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Ultra Products X2 550W PSU
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by Matthew Harris on March 3, 2006 in Power Supplies

The original X-Connect is arguably one of the most popular power supplies of recent memory. It was one of the first power supplies to introduce modular cables, making it possible to keep the inside of your computer very tidy! We are taking a look at version 2 now, so let’s see what’s been updated!

Inside the PSU



What I found was a nut, no not an acorn or a peanut but a 3mm internally threaded hexagonal fastener. I was aghast. In fact I was so aghast that after shooting off an email to J.C. at ULTRA I voiced my concerns at another forum where J.C. saw it. The amazing thing is rather than flaming me for my making this public J.C. did something about it, production was stopped that very day and a fix was sought. I was in close contact with J.C. throughout the entire process and eventually they decided that to prevent this from happening ever again that a thread locking compound will be applied to all current PSU’s rolling off the assembly line.

The upshot is that this took less than a week to resolve. Now this isn’t as scary as it may sound, the nut in question is a backing nut for the MOSFET’s that form the power section of the PSU, the MOSFET’s are screwed to the heat sinks inside the PSU body which are threaded and the nuts are there to "jam" the screws so that they’re not able to back out and allow an air gap to form between the MOSFET and the heat sink. The odds of this happening to someone else are astronomically high and given the fix implemented by ULTRA the improved PSU’s are most likely to never have this happen again, ever.

This is just to illustrate that ULTRA is a company committed to correcting customer issues as quickly as possible and it shows that they care what kind of experience that their customers have which to me is simply outstanding.

Since I’ve brought up the fact that I split open the X-2 I guess I should touch on it’s internal layout. The PSU is cooled by a proprietary 120mm fan that has one corner notched to act as an index for the airflow baffle molded into the fan. The purpose of the baffle is to cause the air to flow from the fan towards the front of that PSU (where the cable interface is) and allow the air to flow across the heat sinks rather than just blowing straight down on them.

Further inspection reveals that pretty high quality components are used throughout the PSU, the sinks are of a fairly decent size, the capacitors are from Koshin, which is a Japanese supplier. N.A.D. uses Koshin caps in the output section of their amplifiers as filters so that tells me that the quality is pretty good since N.A.D. has a reputation to uphold as a premier Hi-Fi builder and anything that they use in the signal chain can make or break their sound Q.

I’ve heard people talking about the size of the heat sinks inside this particular PSU as being sub standard when in reality, compared to the sinks in my Antec True Blue 480W the X-2 heat sinks are a slight bit bigger.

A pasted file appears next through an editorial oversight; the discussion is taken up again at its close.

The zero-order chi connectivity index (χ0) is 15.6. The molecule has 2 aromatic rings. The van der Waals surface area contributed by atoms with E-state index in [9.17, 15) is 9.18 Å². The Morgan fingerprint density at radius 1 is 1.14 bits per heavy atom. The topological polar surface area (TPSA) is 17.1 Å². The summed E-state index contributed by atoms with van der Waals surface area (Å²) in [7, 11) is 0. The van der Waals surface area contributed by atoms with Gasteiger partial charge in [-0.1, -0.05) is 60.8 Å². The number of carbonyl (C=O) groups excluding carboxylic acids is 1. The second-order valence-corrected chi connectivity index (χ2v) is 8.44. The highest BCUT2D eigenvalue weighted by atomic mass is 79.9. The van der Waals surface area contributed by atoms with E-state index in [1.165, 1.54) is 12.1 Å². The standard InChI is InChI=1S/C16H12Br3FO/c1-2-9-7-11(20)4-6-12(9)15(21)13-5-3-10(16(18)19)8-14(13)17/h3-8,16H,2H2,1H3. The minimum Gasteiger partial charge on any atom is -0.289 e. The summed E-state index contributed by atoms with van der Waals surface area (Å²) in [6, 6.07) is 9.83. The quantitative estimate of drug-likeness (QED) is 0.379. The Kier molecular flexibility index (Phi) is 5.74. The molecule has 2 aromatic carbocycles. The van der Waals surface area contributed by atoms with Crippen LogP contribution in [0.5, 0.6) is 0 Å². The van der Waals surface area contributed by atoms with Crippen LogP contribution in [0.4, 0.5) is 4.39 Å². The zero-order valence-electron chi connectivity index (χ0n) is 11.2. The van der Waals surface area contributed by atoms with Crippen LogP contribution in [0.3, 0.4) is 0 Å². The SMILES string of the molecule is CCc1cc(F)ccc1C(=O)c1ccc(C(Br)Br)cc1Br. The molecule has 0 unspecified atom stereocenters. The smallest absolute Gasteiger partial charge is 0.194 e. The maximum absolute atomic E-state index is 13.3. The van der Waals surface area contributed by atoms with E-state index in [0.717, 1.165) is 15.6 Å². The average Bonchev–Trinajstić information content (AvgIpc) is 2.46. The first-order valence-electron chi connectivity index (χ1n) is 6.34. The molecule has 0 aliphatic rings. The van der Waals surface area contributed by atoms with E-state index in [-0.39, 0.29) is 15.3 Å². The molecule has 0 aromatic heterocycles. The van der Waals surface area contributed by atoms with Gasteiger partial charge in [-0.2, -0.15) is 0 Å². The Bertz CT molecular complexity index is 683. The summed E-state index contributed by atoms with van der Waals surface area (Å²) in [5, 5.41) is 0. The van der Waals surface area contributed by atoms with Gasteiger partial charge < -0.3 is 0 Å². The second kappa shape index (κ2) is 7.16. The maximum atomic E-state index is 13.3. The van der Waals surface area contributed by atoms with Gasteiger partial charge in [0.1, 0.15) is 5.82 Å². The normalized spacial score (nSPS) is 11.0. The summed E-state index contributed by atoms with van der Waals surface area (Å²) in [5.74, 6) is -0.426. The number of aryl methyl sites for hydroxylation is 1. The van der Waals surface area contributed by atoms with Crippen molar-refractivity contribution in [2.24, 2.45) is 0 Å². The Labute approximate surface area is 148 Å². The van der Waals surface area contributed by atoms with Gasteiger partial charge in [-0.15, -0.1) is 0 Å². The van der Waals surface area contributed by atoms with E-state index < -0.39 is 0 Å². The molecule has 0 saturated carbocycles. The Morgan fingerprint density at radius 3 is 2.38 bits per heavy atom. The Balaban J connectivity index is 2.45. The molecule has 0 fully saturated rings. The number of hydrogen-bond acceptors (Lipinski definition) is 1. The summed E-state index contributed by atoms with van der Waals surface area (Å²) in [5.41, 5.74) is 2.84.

The specs for the PSU are listed on the label:

Installation was pretty much an easy affair, you choose what cables you need based on your hardware and connect accordingly. I needed 2-SATA connections so I hooked them up, I needed the ATX and ATX-12V connections so those were inserted, then a pair of molexes for my 5.25" drives were chosen along with the 7" single molex to power my rheobus. I also hooked up a molex with a floppy for my front fans and floppy drive and to power the auxiliary input on my 6800.

Even with all that there are still half a box of unused cables, I simply thank the guys at ULTRA that I am not scrambling to stuff all those un-used cables somewhere in my cramped Lian Li PC6070 case, every cable in the box with the X-2 can populate the X-2 at once! If the cables were permanently affixed to the PSU you’d be trying to hide a rats nest of un-used cables out of sight. This is what makes modular designs so appealing. Also my hat’s off to ULTRA on the quality of the cables and connectors they’re using, they fit very snuggly and positively into the interface headers with no slop at all.

Size on the other hand may be a bit of an issue. In my case (no pun intended) I had cut in a 120mm blowhole into the roof of my PC6070 since my cooling system is highly atypical and I had no exhaust fans aside from the PSU I needed the additional airflow and since I didn’t want to lose use of all my 5.25" bays I cut the blowhole with the bias toward the rear of the case. With the design of the X-2 the PSU is just a bit longer front to back and when you tack on the modular plugs you end up with closer to an inch difference at points so I ended up with my PSU hanging out of my case by 1/2" or so. I can’t fault the X-2 for this, I’m the one that made my case into what is essentially a legacy setup so any blame or fault is entirely on my shoulders.


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1. Introduction
2. Inside the PSU
3. Conclusion